While the FTC’s request was granted because of the hypothetical monopolist test, some healthcare industry groups have recently criticized the assessment. In August, the American Hospital Association (AHA) urged the US Courts of Appeals to reject the FTC’s approach to evaluating healthcare monopolies because it did not account for current healthcare trends, such as the uptick in outpatient services and practice consolidation.

The AHA contended that hospital mergers are part of the changing healthcare sector and some can “offer significant pro-competitive benefits by allowing hospitals to increase access, provide cost savings, and deliver more integrated and innovative care to communities.”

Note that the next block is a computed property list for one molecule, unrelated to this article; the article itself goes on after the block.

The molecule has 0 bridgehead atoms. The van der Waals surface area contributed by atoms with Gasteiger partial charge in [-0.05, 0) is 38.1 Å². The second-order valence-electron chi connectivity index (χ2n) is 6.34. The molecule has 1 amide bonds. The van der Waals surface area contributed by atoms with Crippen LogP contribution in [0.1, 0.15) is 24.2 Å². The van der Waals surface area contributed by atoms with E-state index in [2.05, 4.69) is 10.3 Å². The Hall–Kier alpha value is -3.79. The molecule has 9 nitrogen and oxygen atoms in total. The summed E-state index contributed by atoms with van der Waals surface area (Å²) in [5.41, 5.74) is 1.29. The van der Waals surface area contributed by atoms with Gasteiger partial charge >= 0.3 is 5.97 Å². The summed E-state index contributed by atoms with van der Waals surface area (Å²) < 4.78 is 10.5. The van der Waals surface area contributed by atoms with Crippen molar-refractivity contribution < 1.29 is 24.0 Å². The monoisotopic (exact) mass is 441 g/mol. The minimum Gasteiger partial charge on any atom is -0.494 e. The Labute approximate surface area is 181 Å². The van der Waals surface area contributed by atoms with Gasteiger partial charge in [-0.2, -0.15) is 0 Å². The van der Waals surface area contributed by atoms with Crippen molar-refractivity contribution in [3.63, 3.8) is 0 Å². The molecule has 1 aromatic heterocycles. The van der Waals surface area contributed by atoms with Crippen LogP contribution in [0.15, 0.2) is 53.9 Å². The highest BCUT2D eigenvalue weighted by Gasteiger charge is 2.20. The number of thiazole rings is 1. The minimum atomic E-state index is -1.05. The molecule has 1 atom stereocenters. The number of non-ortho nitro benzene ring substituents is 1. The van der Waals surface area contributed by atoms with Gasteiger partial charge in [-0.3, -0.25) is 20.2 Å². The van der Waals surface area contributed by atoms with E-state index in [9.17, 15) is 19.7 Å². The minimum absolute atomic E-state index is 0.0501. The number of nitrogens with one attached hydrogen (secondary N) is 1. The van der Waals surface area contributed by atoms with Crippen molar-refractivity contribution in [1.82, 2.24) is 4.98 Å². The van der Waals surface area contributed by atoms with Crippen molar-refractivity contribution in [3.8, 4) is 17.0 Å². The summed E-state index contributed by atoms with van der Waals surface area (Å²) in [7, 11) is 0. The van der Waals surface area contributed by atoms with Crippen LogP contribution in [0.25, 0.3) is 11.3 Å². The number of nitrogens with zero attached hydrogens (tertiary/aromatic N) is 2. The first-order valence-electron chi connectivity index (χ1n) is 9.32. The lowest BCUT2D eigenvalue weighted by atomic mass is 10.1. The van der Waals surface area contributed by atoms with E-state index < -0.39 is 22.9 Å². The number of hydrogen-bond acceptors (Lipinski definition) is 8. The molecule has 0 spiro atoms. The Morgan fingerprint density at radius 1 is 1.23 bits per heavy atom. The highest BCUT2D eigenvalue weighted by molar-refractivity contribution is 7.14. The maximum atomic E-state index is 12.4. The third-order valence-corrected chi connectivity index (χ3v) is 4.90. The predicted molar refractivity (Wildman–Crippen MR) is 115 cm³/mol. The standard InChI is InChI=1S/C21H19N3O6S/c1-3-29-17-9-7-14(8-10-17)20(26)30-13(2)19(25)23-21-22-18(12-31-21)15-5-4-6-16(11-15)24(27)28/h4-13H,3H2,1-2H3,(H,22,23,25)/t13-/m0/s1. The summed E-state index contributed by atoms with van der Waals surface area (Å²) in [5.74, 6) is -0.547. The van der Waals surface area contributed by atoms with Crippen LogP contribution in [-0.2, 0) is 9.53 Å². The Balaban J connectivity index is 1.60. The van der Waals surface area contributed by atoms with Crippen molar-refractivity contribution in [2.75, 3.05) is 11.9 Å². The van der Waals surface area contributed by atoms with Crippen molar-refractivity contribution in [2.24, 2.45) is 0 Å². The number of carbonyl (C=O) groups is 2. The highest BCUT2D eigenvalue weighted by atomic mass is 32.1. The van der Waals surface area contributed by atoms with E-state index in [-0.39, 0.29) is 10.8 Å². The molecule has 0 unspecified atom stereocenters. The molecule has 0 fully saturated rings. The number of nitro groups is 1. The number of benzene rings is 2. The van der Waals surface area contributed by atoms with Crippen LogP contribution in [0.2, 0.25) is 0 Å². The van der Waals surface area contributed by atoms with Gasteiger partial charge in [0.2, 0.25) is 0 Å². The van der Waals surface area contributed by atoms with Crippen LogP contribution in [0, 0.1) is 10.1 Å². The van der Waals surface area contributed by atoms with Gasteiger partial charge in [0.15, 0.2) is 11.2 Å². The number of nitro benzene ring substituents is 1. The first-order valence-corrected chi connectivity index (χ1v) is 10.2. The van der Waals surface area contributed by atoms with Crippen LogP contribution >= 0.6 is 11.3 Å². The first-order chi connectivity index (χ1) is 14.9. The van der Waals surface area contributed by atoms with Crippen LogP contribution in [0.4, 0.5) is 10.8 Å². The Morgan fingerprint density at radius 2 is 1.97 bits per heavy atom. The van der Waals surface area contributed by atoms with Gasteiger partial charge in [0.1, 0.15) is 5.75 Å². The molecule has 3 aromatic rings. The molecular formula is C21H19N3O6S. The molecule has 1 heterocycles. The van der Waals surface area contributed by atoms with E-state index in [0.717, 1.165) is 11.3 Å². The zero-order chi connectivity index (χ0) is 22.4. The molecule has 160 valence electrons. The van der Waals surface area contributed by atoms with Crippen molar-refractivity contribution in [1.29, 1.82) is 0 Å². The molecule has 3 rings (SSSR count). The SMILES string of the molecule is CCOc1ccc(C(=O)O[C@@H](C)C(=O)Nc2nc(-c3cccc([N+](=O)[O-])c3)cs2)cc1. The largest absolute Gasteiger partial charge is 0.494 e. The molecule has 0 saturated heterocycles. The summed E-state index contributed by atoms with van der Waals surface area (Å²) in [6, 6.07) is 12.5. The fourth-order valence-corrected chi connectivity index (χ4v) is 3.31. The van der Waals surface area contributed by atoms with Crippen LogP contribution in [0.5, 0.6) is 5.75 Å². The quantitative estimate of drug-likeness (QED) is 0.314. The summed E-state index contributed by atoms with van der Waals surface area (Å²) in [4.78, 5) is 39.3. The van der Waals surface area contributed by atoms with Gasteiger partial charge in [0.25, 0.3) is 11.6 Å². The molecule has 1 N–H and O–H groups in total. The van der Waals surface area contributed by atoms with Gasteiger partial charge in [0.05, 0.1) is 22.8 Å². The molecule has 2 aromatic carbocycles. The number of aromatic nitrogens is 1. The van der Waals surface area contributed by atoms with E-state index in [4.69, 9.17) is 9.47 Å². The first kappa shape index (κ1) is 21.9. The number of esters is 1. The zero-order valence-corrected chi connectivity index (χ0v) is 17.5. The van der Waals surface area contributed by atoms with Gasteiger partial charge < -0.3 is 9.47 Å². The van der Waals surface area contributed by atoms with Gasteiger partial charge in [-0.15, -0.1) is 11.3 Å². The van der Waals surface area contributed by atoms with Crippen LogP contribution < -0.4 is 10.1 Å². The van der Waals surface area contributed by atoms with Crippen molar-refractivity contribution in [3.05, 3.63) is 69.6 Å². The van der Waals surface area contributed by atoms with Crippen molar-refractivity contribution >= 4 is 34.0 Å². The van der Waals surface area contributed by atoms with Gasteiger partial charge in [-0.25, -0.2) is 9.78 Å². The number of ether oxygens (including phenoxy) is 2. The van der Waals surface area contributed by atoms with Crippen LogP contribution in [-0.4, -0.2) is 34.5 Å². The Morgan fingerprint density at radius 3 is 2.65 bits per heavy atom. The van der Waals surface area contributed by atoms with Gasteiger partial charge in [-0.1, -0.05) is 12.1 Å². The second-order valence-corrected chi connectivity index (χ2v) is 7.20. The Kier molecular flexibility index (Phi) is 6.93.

Despite some stakeholder backlash, the most recent court decision appears as a win for the FTC, which has recently faced several request denials to stop hospital mergers. A more recent decision struck down the FTC’s wish to prevent a hospital merger between two Chicago-based healthcare organizations. The commission opposed the hospital merger because it would create the largest healthcare system in the north shore area of Chicago, controlling over half of the general acute care inpatient hospital services.

A federal court, however, found the antitrust allegations unrealistic in the four-county market of the area. The combined healthcare systems would still face competition from other merging and developing hospital systems, the judge argued.

While the Chicago-based hospital merger case is still in progress, the next step in the Penn State Hersey Medical Center and PinnacleHealth merger case is a FTC administrative adjudication.